Rajya Sabha TV In Depth SCO Summit
PM Modi is attending 18th SCO summit in Quingdao, China on 9th June 2018. This is the first SCO summit that India is attending as a full time member. The 2 days summit is expected to see India raise concerns on terror networks and favour effective connectivity links to boost trade.
- Shanghai Cooperation Organisation or SCO is a Eurasian political, economic and security organisation. SCO grew out of Shanghai Five founded in 1996 with China, Russia, Kazakhstan, Kyrgyzstan and Tajikistan as its original members.
- After the disintegration of Soviet Union in 1991, China has a large number of undecided and disputed borders with many of the countries that became independent then. This saw the formation of Shanghai Five by these nations.
- Uzbekistan joined the Shanghai Five group in June 2011 and the group was henceforth named, Shanghai Cooperation Organisation. Its charter was signed in June 2002.
- India and Pakistan joined SCO as full members in June 2017 at a summit in Astana, Kazakhstan.
- SCO is the largest regional organisation in the world in terms of geographical coverage and population and has become very powerful and influential.
- Members of SCO in 2018:
8 member states: China, India, Kazakhstan, Kyrgyzstan, Pakistan, Russia, Tajikistan and Uzbekistan.
4 observer states: Afghanistan, Belarus, Iran and Mongolia
6 dialogue partners: Armenia, Azerbaizan, Cambodia, Nepal, Sri Lanka and Turkey
Map showing member nations of SCO
- SCO was initially formed to secure relations about security. Countries were supposed to work together against terrorism, extremism and separatism. Over the years it has become a comprehensive regional organisation. Its goals have become more widened.
- Main goals of SCO are:
- Promoting mutual trust and neighbourliness.
- Promoting cooperation in politics, trade, economy, research, technology and culture.
- Enhancing ties in areas like education, energy, transport, tourism, environmental protection and healthcare.
- Maintaining and ensuring peace, security and stability in the region.
- Moving towards establishment of democratic, fair and rational international political and economic order.
- Heads of State Council is supreme decision-making body. It meets once a year and adopts decisions and guidelines on all important matters. Heads of Government Council is the second highest body. Meetings are also held at levels of heads of parliament, ministers of foreign affairs, economy, transport, etc.
- 2 permanent bodies of SCO: SCO secretariat, Beijing and Executive Committee of the Anti-Terrorist Structure, Tashkent.
- PM Modi will be attending the meeting with Heads of States in both restricted and extended formats. He will also attend bilateral meeting with Xi Jinping. The meeting comes after an informal summit was help between both in Wuhan in April, 2018 where wide range of discussions took place.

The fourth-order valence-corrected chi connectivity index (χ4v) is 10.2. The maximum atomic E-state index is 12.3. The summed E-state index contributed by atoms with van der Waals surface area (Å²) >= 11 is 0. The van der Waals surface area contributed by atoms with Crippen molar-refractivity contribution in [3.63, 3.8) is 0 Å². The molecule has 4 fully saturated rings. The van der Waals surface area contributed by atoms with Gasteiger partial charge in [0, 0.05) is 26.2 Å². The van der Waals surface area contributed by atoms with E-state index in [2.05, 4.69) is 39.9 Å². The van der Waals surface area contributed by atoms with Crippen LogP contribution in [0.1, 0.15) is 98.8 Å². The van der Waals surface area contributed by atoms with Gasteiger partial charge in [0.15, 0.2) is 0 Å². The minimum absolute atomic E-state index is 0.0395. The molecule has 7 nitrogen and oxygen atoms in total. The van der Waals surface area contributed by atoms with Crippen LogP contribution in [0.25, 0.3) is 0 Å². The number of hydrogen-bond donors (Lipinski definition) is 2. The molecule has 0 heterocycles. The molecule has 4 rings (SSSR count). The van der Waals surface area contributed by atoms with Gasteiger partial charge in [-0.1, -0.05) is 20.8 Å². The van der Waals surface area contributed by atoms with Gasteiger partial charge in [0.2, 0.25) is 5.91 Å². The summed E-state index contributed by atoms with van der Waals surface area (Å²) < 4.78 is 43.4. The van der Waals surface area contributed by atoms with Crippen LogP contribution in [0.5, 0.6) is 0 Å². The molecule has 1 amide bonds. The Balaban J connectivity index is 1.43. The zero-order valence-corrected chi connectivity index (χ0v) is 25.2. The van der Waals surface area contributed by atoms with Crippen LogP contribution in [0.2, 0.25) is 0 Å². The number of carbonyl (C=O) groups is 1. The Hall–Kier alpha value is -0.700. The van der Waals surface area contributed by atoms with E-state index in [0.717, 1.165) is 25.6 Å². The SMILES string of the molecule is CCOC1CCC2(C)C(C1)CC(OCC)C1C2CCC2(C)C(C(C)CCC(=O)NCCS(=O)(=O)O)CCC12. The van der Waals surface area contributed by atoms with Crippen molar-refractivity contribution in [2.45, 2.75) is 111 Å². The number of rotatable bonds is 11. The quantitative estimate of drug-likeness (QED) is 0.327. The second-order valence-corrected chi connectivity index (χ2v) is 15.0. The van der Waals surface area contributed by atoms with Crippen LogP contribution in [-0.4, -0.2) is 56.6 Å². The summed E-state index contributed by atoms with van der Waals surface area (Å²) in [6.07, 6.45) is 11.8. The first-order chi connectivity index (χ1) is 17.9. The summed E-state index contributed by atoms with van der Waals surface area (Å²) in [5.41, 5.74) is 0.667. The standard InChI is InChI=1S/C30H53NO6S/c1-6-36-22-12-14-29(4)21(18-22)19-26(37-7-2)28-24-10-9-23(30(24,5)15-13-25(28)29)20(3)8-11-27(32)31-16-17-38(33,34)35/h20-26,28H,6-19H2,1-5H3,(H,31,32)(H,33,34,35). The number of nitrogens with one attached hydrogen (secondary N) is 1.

- The SCO summit comes weeks after PM Modi addressed the Shangri La dialogue where he emphasised that Asia and world will have better future when India and China will work together with trust and confidence.
- China which is the host nation is making its mark on Artificial Intelligence. It is the intelligence demonstrated by machines, in contrast to natural intelligence displayed by humans and animals. For example, a digital locker that can be operated by facial recognition has been provided for journalists.
- India’s focus areas in the summit are:
- Fight against terrorism
- Increasing connectivity in the Central Asian region like increasing access to Afghanistan through Pakistan.
- Economic cooperation
- People to people exchanges
- Cultural harmony and cultural exchange.
- Focus of SCO Summit, 2018 is regional peace and security of Central Asian countries. Other focus areas are Belt and Road initiative and Korean peninsula issues.
- The SCO summit comes in the backdrop of trade war between US and China, fresh sanctions against Russia and cancellation of nuclear deal between US and Iran.
- The relations between India and China have been marked with border disputes and even a war. But, India was also the first non-communist country to recognise People’s Republic of China (PRC) in 1949. India and China had won independence at almost the same time.
- Timeline of India China relations after India’s independence:
15 Aug 1947: India became independent.
1 Oct 1949: People’s Liberation Army defeated the Nationalist Party in China.
30 Oct 1949: India recognised PRC
1950: First Indian Ambassador was sent to China
1954: China and India signed the Panchsheel document taking the relations to a new level.
But, China’s stand on Tibet came as a disappointment to Nehru and his vision of peaceful coexistence.
3 April 1959: India granted asylum to Dalai lama after China’s annexation of Tibet.
This led to relations taking a bad turn. In 1950s, India China border disputes and conflicts started with China beginning to occupy Indian territories on India-China borders.
20 Oct 1962: China launched a massive attack on India which resulted in India’s defeat.
The relations further deteriorated in 1960s and 1970s till India and China agreed to re-establish their diplomatic ties in 1976.
1988: PM Rajiv Gandhi visited China and several agreements were signed.
2004: India and China proposed to open up Nathula and Jelapa passes in Sikkim.
2004: Bilateral trade between both surpassed $10 billion mark for the first time.
Trade between both the nations have boosted in the coming years but, border disputed have also taken place.
The SCO which had stated with a group of Five members has expanded and included India and Pakistan in 2017. Its goals and objectives have also widened from security to economy and other areas. For India, it is a very good opportunity to boost its ties with Central Asian countries and improve its relations with China as far as possible.